Who doesn’t eat chocolate at Christmas? Here in York, chocolate has been tied up with yuletide festivities for more than a hundred years. Rowntree’s first Victorian Christmas lines were very similar to their year-round lines, with the addition of festive wrapping.
Tins of Rowntree’s cocoa were advertised as Christmas Crackers, and boxes of chocolates sported seasonal tops.
When Henry Isaac Rowntree first began manufacturing eating chocolate in the 1860s it was a rare luxury, but by 1904 (when this Christmas sales catalogue dates from), chocolate and sweets were becoming a common festive purchase.
As Rowntree’s range of chocolates grew, so did their sales and it wasn’t long before Christmas hampers began to appear in their sales catalogues, which in turn gave way to the Christmas selection box.
Rowntree’s early selection boxes were not the light stocking-fillers that we see in supermarkets today. Our 21st century selection boxes are much more accessible purchases, just a few pounds, compared to this costly selection box of 1925.
Early Rowntree’s selection boxes were extravagant affairs, they weren’t little token gifts to give to the paperboy, they were a main present. Rowntree’s set up Christmas clubs to help families to save up for these items long in advance.
Consumers would take their Christmas Club card to their confectioner or grocer each week, pay an instalment and have their card signed. This helped more consumers to afford the luxurious gift, but it also helped the factory to anticipate how much demand there would be for their product.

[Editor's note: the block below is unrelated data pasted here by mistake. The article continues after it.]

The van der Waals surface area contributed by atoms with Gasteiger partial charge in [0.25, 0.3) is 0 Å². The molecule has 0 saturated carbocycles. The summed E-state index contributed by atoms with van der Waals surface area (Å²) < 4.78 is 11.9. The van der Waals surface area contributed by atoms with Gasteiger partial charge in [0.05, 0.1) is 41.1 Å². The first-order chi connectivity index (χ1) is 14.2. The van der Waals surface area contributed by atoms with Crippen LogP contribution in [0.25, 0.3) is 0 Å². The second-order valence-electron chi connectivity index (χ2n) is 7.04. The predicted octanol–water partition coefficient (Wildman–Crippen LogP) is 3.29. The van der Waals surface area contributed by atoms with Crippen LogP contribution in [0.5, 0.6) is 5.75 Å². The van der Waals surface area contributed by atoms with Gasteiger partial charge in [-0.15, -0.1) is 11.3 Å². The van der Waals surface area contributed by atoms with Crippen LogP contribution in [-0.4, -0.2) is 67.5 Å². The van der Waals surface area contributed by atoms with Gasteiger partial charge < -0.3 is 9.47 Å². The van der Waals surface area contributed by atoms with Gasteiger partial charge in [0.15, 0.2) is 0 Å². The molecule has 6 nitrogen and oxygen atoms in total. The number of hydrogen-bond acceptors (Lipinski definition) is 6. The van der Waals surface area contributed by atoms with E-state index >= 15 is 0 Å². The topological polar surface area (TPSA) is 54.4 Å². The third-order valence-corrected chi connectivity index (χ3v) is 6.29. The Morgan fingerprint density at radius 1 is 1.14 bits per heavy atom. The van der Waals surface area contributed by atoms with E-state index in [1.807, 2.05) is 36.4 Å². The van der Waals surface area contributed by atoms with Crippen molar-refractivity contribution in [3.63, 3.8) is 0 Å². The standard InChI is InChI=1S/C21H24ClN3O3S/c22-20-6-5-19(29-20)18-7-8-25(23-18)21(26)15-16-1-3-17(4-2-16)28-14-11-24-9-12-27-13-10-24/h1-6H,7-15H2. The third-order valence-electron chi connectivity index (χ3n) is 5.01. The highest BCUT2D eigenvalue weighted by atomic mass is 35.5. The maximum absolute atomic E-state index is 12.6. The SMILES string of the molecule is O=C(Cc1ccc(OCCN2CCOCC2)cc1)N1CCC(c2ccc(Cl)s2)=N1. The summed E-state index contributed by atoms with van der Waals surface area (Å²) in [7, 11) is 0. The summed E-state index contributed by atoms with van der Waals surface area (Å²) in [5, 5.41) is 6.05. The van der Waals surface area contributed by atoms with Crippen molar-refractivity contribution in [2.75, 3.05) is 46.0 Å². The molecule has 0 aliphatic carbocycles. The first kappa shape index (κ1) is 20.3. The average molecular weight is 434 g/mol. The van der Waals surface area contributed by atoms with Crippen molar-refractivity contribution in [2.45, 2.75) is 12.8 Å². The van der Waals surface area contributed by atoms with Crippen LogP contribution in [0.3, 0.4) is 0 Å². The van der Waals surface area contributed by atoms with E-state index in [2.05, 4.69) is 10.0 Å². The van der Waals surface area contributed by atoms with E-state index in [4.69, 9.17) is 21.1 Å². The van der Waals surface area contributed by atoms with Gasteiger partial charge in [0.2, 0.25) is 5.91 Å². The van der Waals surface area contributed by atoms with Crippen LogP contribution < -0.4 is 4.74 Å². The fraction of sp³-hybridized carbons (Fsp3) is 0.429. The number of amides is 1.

The contents of some of the early selection boxes might look strange to a modern consumer; sets of cutlery, carriage clocks, and vases were often included.
In the early 1930s, selection boxes began to include toys, and other children’s presents. Some of them even incorporated games into the packaging itself.
The status of the Christmas selection box changed during the post-War era.
Thanks to larger disposable incomes, selection boxes became a much more accessible purchase, and Rowntree’s didn’t seem to feel the need to include anything in them but their sweets, although the theme of cut-out games on pack continued.
And then, sometime in the 1970s, selection boxes became selection packs and there was no more room for cut-out games.
Rowntree’s began to play with the idea of the selection box and released smaller selection crackers, and for a while, selection stockings and selection sacks.
The selection box came a long way from its original roots as a hamper, but its popularity increased as more and more consumers were able to afford to give them.
Our modern selection boxes have become much simpler. They are not weighed down by carriage clocks, cutlery or complicated gadgets. They are simply boxes of chocolates, just like the first Rowntree selection boxes would have been.
This year we’ve added an extra craft activity, so that before putting your cardboard selection box in the recycling you can use it to make a Santa hat. Look out for Nestlé selection boxes in your local supermarket.